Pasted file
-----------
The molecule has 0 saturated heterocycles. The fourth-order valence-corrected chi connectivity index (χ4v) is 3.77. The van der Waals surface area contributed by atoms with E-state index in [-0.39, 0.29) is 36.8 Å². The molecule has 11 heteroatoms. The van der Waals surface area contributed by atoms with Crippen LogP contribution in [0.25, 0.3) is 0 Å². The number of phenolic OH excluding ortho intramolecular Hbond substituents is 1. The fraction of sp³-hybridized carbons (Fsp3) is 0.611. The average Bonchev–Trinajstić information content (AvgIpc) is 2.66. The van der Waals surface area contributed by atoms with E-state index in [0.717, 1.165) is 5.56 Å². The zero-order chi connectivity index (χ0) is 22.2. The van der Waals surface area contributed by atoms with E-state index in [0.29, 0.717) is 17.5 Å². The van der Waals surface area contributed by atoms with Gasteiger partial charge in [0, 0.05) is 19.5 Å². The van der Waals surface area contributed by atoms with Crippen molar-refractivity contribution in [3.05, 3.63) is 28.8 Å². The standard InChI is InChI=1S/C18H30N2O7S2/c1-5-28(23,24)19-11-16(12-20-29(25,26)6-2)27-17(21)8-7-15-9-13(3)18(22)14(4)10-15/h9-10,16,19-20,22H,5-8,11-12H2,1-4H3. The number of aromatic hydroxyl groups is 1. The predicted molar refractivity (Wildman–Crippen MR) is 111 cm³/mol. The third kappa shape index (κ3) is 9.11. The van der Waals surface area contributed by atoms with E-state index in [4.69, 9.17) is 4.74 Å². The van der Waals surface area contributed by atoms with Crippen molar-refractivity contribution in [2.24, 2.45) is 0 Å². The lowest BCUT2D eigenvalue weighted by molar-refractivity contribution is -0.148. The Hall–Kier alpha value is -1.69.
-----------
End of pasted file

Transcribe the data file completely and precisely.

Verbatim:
The molecule has 0 saturated heterocycles. The fourth-order valence-corrected chi connectivity index (χ4v) is 3.77. The van der Waals surface area contributed by atoms with E-state index in [-0.39, 0.29) is 36.8 Å². The molecule has 11 heteroatoms. The van der Waals surface area contributed by atoms with Crippen LogP contribution in [0.25, 0.3) is 0 Å². The number of phenolic OH excluding ortho intramolecular Hbond substituents is 1. The fraction of sp³-hybridized carbons (Fsp3) is 0.611. The average Bonchev–Trinajstić information content (AvgIpc) is 2.66. The van der Waals surface area contributed by atoms with E-state index in [0.717, 1.165) is 5.56 Å². The zero-order chi connectivity index (χ0) is 22.2. The van der Waals surface area contributed by atoms with E-state index in [0.29, 0.717) is 17.5 Å². The van der Waals surface area contributed by atoms with Gasteiger partial charge in [0, 0.05) is 19.5 Å². The van der Waals surface area contributed by atoms with Crippen molar-refractivity contribution in [3.05, 3.63) is 28.8 Å². The standard InChI is InChI=1S/C18H30N2O7S2/c1-5-28(23,24)19-11-16(12-20-29(25,26)6-2)27-17(21)8-7-15-9-13(3)18(22)14(4)10-15/h9-10,16,19-20,22H,5-8,11-12H2,1-4H3. The number of aromatic hydroxyl groups is 1. The predicted molar refractivity (Wildman–Crippen MR) is 111 cm³/mol. The third kappa shape index (κ3) is 9.11. The van der Waals surface area contributed by atoms with E-state index in [4.69, 9.17) is 4.74 Å². The van der Waals surface area contributed by atoms with Crippen molar-refractivity contribution in [2.24, 2.45) is 0 Å². The lowest BCUT2D eigenvalue weighted by molar-refractivity contribution is -0.148. The Hall–Kier alpha value is -1.69.